With the arrival of the crisis—a crisis of gentriﬁcation among other things—there is an opening for the development of a coherent, positive vision of city life. In intellectual and activist circles, this vision has already begun to crystallize around a slogan borrowed from Henri Lefebvre: le droit de la ville, or the right to the city. For if our civilization has a future, it lies in the city—the only form of habitation that can sustain a global population that would otherwise overrun the land—and it is a future to which everyone must have a right. This is also the right to produce the city: to be the equal of every urban citizen, equally responsible for and capable of making and sharing urban space. Students at Berkeley once claimed People's Park in the name of this right; today, organizers halt evictions, help squatters to claim foreclosed homes, and lobby for expanded public housing. And yet, truth be told, the right to the city remains a somewhat vague slogan, whose more precise meaning we will also have to build. For the moment, its signal utility is to reclaim urban life for politics.... The gentriﬁers now have the opportunity to recognize themselves as what they are—the dominated members of a dominant class—with the power to ally with the displaced.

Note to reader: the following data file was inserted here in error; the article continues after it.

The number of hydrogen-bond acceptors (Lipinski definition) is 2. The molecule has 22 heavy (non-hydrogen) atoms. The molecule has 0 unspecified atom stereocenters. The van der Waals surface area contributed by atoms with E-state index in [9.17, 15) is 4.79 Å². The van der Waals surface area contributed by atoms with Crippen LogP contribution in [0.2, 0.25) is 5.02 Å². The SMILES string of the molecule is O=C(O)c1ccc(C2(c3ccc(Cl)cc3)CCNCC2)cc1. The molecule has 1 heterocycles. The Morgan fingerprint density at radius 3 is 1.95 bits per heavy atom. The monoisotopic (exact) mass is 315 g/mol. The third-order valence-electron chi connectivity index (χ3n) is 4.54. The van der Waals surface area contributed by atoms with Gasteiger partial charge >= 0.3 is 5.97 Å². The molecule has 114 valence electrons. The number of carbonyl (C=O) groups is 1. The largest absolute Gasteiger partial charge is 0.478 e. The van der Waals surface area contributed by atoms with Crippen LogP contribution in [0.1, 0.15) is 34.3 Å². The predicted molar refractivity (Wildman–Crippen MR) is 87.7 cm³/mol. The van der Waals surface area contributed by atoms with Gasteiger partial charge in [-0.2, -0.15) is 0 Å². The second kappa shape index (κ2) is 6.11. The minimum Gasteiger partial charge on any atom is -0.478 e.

(Thanks to Steve M. for the link.)